"Playing the role of scientist, [Thomas] Allen enlists mid 20th–century books on the natural phenomenon of science(astronomy, physics, electricity, biology) and presents his research as if through the eyes of his 8–year old daughter. How would she understand and portray these theories and absolutes of science?

Allen's signature use of cutting and repurposing book illustrations has not vanished. Instead of the pulp fiction genre, Allen plays with 50's era versions of clean cut youths and domesticated moms. His unmistakable talent for creating the illusion of 3D in photography with his deft cuts and crimps, establishes a magical world in which a boy and girl play tag creating their own kind of electricity, a milkman makes a very special delivery in space, young toughs play marbles with the solar system and a mother busily sews her own version of 'string theory.'"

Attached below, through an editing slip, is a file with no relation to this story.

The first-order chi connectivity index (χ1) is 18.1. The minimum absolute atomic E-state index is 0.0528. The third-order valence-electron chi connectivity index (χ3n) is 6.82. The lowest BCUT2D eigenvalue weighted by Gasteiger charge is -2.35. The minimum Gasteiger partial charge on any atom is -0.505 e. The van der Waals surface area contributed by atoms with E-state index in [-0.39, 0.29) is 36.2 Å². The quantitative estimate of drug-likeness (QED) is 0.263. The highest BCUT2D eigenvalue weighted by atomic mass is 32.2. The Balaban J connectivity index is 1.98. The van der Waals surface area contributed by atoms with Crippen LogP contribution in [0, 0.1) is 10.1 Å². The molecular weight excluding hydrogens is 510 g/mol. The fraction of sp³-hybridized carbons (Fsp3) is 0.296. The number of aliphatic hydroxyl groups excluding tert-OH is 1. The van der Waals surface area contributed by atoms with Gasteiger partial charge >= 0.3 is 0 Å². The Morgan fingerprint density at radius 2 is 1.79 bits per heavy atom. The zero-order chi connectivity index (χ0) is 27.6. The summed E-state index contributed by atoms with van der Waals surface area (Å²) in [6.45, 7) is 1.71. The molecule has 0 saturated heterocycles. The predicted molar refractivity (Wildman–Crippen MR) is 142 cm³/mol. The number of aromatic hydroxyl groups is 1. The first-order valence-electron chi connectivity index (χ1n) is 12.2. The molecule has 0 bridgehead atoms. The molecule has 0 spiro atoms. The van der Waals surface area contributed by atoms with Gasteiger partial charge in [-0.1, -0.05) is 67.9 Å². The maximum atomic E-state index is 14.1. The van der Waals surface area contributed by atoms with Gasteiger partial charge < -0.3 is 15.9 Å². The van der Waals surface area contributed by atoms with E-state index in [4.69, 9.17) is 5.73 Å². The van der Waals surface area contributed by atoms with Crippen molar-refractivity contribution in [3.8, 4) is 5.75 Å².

(Foley Gallery, 2012, New York NY)

Fig.1 Bearings, 2012. Fig.2 Eclipsed, 2012.

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1950s201220th century2Dartistastronomybiologybookbook illustrations • clean cut • compositioncut-out • cut-out characters • cut-out illustration • cuts and crimps • design craftdomesticatedelectricityexhibition • Foley Gallery • gallerymagical worldmid 20th-century • natural phenomenon • physicspop-uppulp fictionrepurposingsciencescientific illustrationshallow depth of field • theories and absolutes of science • Thomas Allen • through the eyes • vintage books • whimsical interactions

CONTRIBUTOR

Simon Perkins
29 MAY 2011

Scientific illustrations depict scientifically important features